Ivana Mladenovic • Director
“The film is first and foremost a love story between two individuals”
- SAN SEBASTIÁN 2017: A chat with Romanian director Ivana Mladenovic, whose gay love story, Soldiers. Story from Ferentari, is ground-breaking for Romanian cinema
Based on Adrian Schiop’s novel of the same title and starring Schiop as a fictionalised version of himself, Ivana Mladenovic’s Soldiers. Story from Ferentari [+see also:
interview: Dawid Ogrodnik
interview: Ivana Mladenovic
film profile] is the first Romanian film which boldly and explicitly embraces LGBT topics. Here is what the director has to say about the context of her fiction feature debut, competing at the San Sebastián International Film Festival.
Cineuropa: How did Soldiers... come into being?
Ivana Mladenovic: I directed a documentary beforehand called Turn Off the Lights [+see also:
film profile], about three youngsters recently released from prison. I spent almost three years with them and I couldn’t help but notice that poverty invites crime and violence, that they create a vicious circle from which it is very difficult to escape. My film is first and foremost a story about love between two men and, when love ends, about guilt. In both the film and the book, the character Alberto spent 14 years in prison and the film covers the social status of a former convict. Who will give you a job with that sort of past? How do you understand society after 14 years of isolation? And, of course, what can his lover Adi actually do for him in this situation?
Adrian Schiop lived the events, wrote about them in his book, co-wrote the screenplay and now he is starring in the film. How did you decide that he was the best choice for the protagonist?
At first I thought it would be difficult to find someone to play Alberto. It was only after I found Vasile Pavel Digudai that I started to look for Adi. Their relationship is at the heart of the film, so I looked for someone who would be able to be Alberto’s partner. A year and half passed, with Digudai coming to Bucharest week after week for auditions, and I still couldn’t find my Adi. Well, I’m pretty sure I couldn’t find him because the “real” Adi was sat right next me. It took so long to convince him to play the part. In the end we rented a small apartment in Ferentari and we started filmed rehearsals two months before the shooting.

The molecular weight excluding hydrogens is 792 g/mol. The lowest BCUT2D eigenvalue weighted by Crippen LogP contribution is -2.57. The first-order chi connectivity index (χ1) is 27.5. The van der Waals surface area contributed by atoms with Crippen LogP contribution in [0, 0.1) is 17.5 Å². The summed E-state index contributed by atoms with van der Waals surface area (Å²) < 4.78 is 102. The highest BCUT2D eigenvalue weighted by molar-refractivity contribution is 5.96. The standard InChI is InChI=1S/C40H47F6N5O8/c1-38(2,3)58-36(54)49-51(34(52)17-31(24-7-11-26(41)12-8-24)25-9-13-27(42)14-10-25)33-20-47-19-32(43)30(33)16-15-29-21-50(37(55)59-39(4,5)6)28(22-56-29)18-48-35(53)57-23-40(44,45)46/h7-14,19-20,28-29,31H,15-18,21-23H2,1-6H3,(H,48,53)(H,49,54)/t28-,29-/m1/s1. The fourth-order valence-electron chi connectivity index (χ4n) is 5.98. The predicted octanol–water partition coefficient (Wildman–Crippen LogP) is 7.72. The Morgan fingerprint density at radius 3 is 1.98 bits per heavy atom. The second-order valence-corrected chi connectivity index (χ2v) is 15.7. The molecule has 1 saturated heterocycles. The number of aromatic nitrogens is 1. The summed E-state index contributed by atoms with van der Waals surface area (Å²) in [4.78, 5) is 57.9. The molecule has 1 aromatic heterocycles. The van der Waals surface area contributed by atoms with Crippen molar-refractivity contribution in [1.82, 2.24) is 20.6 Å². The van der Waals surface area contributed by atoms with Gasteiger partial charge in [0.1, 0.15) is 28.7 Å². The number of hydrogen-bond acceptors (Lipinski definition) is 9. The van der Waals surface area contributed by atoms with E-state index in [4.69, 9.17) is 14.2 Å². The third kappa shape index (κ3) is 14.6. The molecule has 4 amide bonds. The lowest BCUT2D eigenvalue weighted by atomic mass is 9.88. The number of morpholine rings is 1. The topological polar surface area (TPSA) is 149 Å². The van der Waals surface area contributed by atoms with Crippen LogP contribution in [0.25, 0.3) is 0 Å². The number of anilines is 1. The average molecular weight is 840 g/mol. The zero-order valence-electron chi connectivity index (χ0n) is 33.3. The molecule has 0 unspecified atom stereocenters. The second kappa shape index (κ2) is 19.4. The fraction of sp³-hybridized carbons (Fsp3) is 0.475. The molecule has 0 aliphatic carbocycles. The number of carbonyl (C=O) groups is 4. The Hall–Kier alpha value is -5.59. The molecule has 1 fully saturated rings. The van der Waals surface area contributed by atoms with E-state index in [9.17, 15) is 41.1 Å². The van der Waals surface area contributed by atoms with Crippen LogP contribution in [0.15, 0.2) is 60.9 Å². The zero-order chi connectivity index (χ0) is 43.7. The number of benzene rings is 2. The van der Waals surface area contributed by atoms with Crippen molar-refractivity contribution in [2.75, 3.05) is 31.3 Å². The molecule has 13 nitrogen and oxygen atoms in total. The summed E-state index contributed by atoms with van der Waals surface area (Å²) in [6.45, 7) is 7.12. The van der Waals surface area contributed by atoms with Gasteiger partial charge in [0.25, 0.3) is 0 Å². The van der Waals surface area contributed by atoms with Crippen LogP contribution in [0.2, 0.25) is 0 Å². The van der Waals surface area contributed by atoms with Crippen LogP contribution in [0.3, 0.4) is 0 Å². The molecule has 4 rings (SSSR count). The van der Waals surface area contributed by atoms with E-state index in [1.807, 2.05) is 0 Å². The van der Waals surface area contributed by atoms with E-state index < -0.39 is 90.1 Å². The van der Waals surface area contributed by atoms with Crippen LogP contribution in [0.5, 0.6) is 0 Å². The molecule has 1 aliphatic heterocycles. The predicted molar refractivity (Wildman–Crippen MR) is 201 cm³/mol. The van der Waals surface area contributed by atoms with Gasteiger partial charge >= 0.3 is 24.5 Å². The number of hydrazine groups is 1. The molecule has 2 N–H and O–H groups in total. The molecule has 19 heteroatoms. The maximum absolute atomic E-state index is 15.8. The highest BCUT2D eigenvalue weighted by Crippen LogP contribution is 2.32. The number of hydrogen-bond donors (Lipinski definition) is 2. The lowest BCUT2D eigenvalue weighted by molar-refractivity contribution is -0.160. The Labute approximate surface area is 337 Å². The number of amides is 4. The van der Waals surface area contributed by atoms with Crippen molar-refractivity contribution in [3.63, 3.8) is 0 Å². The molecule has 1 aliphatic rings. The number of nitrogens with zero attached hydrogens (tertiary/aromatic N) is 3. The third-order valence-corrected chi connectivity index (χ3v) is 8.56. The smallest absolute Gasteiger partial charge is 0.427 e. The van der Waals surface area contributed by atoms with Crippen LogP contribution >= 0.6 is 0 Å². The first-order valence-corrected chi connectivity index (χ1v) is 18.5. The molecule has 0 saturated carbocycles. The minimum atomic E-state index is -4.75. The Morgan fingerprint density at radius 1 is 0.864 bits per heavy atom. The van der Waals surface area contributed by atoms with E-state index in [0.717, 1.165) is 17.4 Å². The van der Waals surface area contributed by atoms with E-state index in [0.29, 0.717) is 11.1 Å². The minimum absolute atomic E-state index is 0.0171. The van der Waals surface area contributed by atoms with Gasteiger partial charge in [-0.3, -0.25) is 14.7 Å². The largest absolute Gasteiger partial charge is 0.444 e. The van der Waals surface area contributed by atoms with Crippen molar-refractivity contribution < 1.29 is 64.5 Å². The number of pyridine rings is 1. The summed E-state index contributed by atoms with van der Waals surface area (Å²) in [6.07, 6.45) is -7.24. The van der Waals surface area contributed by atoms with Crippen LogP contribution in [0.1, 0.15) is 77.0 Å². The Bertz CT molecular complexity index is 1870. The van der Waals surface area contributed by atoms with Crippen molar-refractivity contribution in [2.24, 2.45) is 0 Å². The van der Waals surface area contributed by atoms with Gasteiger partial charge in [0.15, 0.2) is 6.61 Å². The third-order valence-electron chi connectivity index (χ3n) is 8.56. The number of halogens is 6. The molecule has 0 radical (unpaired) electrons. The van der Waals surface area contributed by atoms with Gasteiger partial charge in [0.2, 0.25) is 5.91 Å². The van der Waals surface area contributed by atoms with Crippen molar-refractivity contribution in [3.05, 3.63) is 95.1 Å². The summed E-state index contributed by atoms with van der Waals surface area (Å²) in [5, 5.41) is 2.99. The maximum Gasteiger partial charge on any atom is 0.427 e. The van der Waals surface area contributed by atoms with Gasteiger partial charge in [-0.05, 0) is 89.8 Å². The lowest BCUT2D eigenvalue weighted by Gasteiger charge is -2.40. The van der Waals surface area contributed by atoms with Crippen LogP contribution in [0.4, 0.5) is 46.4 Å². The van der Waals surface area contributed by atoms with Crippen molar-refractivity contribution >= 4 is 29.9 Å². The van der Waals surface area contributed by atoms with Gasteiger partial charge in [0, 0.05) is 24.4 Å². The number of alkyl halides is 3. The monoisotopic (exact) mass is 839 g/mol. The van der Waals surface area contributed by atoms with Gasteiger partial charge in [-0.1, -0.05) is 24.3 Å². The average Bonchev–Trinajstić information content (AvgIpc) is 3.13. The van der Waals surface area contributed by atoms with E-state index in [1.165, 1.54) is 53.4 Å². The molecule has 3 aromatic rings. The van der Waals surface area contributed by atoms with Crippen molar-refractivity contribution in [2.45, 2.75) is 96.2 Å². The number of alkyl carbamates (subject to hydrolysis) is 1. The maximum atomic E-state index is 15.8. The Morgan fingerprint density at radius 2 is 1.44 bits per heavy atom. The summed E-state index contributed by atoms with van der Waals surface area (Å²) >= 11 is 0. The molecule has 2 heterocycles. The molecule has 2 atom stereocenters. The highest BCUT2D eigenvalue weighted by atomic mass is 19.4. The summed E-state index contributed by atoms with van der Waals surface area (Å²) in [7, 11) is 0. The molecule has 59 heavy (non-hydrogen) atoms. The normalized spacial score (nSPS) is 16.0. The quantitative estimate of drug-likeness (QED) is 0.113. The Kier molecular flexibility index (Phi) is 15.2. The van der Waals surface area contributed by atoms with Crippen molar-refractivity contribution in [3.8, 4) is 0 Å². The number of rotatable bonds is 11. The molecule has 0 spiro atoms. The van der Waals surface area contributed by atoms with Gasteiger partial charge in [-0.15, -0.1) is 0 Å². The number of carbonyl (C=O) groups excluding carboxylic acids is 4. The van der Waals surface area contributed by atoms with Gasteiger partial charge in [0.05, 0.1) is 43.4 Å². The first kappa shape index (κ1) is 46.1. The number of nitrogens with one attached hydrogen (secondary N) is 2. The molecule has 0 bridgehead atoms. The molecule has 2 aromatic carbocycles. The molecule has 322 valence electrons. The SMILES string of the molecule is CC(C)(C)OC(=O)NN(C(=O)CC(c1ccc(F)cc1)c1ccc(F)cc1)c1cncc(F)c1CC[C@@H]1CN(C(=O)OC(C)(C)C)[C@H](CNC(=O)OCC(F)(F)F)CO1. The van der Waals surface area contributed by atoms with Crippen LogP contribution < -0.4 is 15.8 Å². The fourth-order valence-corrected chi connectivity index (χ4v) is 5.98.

Do you think Alberto and Adi come from different worlds?
Adi and Alberto are both on the margins of their respective worlds. After being released from prison, Alberto is a mere help in the house of a rich relative. Adi is marginalised because of his sexual orientation and it’s their marginal status that makes their communication possible. It’s true that their financial positions are radically different, in Adi’s advantage. While working on the screenplay we tried to show that money plays an important part in human interactions, that the topic is not to be avoided in a love story. The manele, the music Adi studies, greatly fetishise money, often saying that money and love are a great combination. For as long as there is money, Adi and Alberto’s relationship works perfectly: a kind of affection that we can call love.
Would you like Soldiers to cause a debate in Romania on the status of the two minorities?
The film is first and foremost a love story between two individuals, something everyone can connect with, regardless of his or her social status. Soldiers is not an ethnographic study on a Roma neighbourhood or a sociological cross-section of the ghetto. But their story also talks about poverty, being a homosexual in the Roma community, the social status of a former convict. It’s not my place to draw conclusions or to tell people what to think about the film.
Are you developing a new feature?
I am writing a screenplay about a woman in her 40s who is unable to escape a loveless, long-term relationship. The film will be shot at the border between Romania and Serbia, hopefully by the same team behind Soldiers.
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